The Disastrous Start of the Brewers FranchisePosted: April 19, 2011 | Author: Johnny Goodtimes | Filed under: Baseball | Tags: 1960s | Leave a comment »
The Brewers are in town this week, taking on the Phils. They started play in Milwaukee in 1970. But the genesis of the team lies out west in Seattle, where in 1969 the franchise played a single disastrous season before being bought by a car dealer in Milwaukee named Bud Selig. Probably the best documentation of that season on the brink comes from Jim Bouton in his controversial best-seller Ball Four.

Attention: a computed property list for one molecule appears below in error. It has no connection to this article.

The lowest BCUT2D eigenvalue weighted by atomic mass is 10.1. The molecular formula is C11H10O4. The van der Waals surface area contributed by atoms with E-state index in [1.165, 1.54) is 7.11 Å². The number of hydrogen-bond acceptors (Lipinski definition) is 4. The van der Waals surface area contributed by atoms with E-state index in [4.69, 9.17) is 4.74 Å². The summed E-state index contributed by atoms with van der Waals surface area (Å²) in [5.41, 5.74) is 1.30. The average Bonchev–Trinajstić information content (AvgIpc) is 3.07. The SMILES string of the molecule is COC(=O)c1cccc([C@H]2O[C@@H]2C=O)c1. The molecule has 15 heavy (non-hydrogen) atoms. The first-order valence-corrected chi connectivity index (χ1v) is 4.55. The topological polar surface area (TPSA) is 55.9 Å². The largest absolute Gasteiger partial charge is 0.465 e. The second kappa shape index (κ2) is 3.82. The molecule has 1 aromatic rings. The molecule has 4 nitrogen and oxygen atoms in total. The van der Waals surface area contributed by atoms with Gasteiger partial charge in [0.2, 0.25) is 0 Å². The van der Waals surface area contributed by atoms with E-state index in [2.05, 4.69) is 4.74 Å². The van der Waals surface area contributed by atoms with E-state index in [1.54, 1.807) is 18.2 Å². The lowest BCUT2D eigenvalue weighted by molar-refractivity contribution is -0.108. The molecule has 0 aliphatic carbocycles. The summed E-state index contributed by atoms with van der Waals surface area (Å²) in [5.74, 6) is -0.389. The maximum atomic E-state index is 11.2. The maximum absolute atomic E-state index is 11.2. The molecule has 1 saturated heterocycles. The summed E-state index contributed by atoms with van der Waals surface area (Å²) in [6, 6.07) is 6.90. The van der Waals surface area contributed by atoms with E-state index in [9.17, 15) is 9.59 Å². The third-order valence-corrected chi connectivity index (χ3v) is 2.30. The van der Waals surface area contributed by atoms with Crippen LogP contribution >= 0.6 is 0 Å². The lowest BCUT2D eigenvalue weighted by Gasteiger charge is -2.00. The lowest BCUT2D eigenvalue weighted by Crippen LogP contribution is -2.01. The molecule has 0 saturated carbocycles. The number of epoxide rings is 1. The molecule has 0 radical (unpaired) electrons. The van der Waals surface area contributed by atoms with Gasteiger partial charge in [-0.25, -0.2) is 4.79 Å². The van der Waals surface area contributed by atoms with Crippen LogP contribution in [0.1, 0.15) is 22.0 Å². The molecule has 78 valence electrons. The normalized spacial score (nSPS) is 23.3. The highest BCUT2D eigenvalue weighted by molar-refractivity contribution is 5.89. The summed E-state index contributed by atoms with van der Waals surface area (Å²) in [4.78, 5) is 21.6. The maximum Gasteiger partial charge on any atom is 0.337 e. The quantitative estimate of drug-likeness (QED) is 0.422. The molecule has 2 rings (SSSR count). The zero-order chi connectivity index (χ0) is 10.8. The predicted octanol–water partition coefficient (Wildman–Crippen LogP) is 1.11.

The team was a disaster not only on the field, where they went 64-98, but in the front office, where the team was a money pit for its owners, especially since they had to play in a minor league park. Attendance was dismal in Sick’s Stadium (link will also entertain you with the Pilots team song), and the team headed into 1970 having no idea where it would play its home games. The owners wanted to sell to Bud Selig in Milwaukee, but the other league owners turned down the $10 million deal. The team reported to spring training with their future completely up in the air. Finally, on April 1st, less than a week before the season started, the courts ruled that the Pilots were bankrupt and could therefore move to Milwaukee. The team equipment, which had been kept in storage in Utah, was finally moved up to Milwaukee. The team had to wear the old Pilot uniforms with the word “Brewers” stitched over the old Pilot logos. They didn’t fare much better in Milwaukee that year, going 65-97.